Tea’s cultural history
Published by Kapı Yayınları and written by Associate Professor Kemalettin Kuzucu, a lecturer at the Education Faculty of the University of Thrace in Edirne, the book is about how our society became addicted to drinking tea. What led Kuzucu to make such a study is the book “Tea’s Cultural History,” written by a German researcher named Stephan Reimertz in 1999. This study was also published in Turkish under the name “Çayın Kültür Tarihi.” Although Reimertz widely stated the cultural importance of tea around the world, from China to America, he didn’t mention the place of tea in Turkish history and culture. This drew Kuzu’s attention. “Except for two footnotes added by the translator, there weren’t any statements about the place of tea in Ottoman/Turkish history.
Then I decided to complete this study about the story of tea and the Turks,” says Kuzucu. As a member of a society that both produces and widely consumes tea, he thought the absence of such a study needed to be addressed. Kuzucu says he conducted a lot of research about tea in the Ottoman archives. Mentioning that tea originated in China, Kuzucu adds: “We might call our culture a ‘Turkish Tea Culture.’ If there exists an item that our people -- of all ages, genders and perspectives -- consume at any time of the day and is linked to specific rituals, there is no reason that we should not call this item a national item. Tea arrived in our country late, but it became our national drink.”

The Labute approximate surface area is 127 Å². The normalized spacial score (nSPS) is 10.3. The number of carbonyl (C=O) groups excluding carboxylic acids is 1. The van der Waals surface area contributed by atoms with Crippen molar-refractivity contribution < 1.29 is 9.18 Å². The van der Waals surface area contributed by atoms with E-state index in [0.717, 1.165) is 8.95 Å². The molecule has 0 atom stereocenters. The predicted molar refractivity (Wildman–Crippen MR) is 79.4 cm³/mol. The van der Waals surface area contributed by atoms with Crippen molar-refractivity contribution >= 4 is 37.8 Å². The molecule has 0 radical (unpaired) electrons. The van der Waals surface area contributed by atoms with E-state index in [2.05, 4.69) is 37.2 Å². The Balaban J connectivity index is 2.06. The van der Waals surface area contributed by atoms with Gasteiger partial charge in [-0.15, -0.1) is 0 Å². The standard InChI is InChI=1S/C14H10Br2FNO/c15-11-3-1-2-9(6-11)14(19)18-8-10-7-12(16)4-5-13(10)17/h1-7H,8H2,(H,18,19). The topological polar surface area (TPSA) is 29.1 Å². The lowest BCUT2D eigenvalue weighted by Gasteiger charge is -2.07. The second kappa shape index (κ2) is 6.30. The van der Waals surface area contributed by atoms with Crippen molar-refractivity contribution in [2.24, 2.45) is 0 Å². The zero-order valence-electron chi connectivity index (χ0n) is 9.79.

According to Kuzucu, Turkey ranks fifth in the world for tea production and first for tea consumption. This has meaning beyond the statistics. Saying that Turks prefer not to use tea bags, Kuzucu argues that a sense of love and respect underlies the way tea is prepared and served. To the writer, tea is a drink that replaced Turkish coffee -- which commits one to 40 years of friendship (a Turkish idiom about coffee) -- as tea is now the symbol of friendship, sincerity, trust and loyalty.
Tea was first planted in Bursa province in 1888
Kuzucu says that if the agricultural policy of Sultan Abdülhamid II is studied, it becomes clear that he launched radical reforms in agriculture and in the field of education. Abdülhamid II based his agricultural policy on planting products that hadn’t previously been cultivated in the country and on increasing the diversity of cultivated products and the amount of crops.
In Ottoman times, tea was first planted in Bursa province in 1888. Kuzucu says: “When that attempt in Bursa didn’t yield any positive results, they tried a couple more times in Bursa and other places. After drafting a ‘Guide for Tea Cultivation’ in 1895, the Ottoman state sent this guide to agricultural offices in the provinces. At the same time, tea cultivation was being carried out using primitive methods in Trabzon.”
In Kuzucu’s book, the place of tea in Turkish culture is thoroughly explored. Since the book focuses only on the Ottoman period, it occupies a unique niche. In the book, archive documents, as well as articles and article series, were used as first-hand sources. Additionally, the fact that scientific studies conducted in the Ottoman period were used in the book makes it an original work.